A Step in the Wrong Direction for e-Textbooks
Feb
08

A Step in the Wrong Direction for e-Textbooks

By


While e-reading and digital publishing continue to soar in various arms of the industry, Jeremy Greenfield of Digital Book World released an article today that shows that students are actually turning away from digital textbooks in many instances.

According to Greenfield, the Book Industry Study Group showed that digital textbook sales made up about six percent of textbook purchases in 2010, but that number dropped to three percent for 2011. Interestingly, while other types of publishing are reporting digital sales in the range of twenty to thirty percent, so why the poor showing for academic content?

The data for the report was based on an interest survey by over 1,600 college students, so not all of the information comes from hard sales numbers. Also, several factors came into play, such as the availability of the textbooks for various courses. There were also differences in the demographic of the survey respondents that had not been taken into account in the past.

Some of the highlights of the report mentioned that 47% of students said they would opt for an e-textbook over print if the price and availability were the same; those who prefer print editions most often responded that they do so in order to resell the textbook at a later time. Among those who didn’t have a preference on price, most of them were students whose parents were paying for the textbooks as opposed to students who footed the bill themselves.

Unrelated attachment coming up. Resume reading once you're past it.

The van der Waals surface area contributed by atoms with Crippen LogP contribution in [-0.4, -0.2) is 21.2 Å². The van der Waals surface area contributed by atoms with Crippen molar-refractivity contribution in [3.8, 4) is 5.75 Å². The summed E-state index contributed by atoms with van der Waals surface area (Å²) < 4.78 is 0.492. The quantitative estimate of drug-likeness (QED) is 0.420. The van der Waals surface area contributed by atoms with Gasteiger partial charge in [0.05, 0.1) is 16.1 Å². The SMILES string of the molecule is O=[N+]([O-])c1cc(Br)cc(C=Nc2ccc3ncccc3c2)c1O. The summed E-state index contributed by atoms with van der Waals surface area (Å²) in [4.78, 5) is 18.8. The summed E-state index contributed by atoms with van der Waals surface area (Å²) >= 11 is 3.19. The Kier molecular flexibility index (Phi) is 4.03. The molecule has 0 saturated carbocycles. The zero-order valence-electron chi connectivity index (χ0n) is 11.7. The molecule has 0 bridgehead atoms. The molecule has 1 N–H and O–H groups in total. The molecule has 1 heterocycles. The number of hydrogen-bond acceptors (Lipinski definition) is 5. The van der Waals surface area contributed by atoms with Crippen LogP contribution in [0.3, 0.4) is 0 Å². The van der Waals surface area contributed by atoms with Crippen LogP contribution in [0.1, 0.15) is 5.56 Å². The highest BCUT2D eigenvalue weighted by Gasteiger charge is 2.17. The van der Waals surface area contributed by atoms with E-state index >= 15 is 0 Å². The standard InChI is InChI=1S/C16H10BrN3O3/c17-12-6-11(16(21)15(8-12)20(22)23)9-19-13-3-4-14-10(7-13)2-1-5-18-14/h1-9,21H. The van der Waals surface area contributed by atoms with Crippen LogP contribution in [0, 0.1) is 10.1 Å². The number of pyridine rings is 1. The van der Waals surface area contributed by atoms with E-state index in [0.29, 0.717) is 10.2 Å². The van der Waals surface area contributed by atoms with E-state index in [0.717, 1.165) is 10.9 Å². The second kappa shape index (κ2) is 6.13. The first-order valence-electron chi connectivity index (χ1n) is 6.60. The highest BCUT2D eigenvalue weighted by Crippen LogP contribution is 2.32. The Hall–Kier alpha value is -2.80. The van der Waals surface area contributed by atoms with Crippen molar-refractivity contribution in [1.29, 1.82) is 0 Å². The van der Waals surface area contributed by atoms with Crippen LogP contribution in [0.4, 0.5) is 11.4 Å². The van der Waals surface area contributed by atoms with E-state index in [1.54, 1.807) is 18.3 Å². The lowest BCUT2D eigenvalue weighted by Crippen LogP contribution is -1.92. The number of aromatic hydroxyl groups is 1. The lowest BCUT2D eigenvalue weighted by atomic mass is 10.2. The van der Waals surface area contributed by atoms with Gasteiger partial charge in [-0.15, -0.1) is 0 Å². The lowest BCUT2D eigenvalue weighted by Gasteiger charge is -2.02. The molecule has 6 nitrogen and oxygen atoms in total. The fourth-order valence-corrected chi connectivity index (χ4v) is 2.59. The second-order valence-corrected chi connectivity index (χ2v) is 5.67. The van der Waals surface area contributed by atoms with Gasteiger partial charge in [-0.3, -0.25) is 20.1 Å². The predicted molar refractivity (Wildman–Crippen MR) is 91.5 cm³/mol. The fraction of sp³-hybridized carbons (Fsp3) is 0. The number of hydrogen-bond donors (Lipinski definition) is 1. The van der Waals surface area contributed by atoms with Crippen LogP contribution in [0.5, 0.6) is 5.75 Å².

As for the devices themselves, while 46% of the students reported an interest in using a tablet PC for school, a surprisingly low number given the ease of use of ebooks, only three percent said that they currently rely on a tablet as their main study technology. If there is such a large discrepancy in the interest versus accessibility of the devices, it should come as no surprise that the textbooks are not selling as well as other types of ebooks.

Mercy Pilkington (1852 Posts)

is a Senior Editor for Good e-Reader. She is also the CEO and founder of Author Options, a hybrid publishing and consultancy company. Have a question? Send an email to info@authoroptions.com


  • http://www.facebook.com/profile.php?id=100000110073910 Ryno Bones

    My wife is currently a student, and I’ve got a simple explanation:  The price.  We can NOT in good conscience spend $600+ a semester on something digital that will literally never be used again.  It’s like throwing money to the wind.  We even have to think it over before purchasing her print editions as many times she was never given an assignment requiring the book to be used.  It’s a waste of money to the extreme.

  • Mercy Pilkington

     I think you’ve hit on what is possibly the largest argument in the digital textbook sphere. From what I’ve heard from textbook publishers, digital editions are NOT going to be cheaper than print counterparts (unlike with trade books, for example) because the high cost of the textbook is supposedly in the paying of the authors. I think it may have more to do with having a captive audience than having Ph.D.s writing the content. Thanks for reading!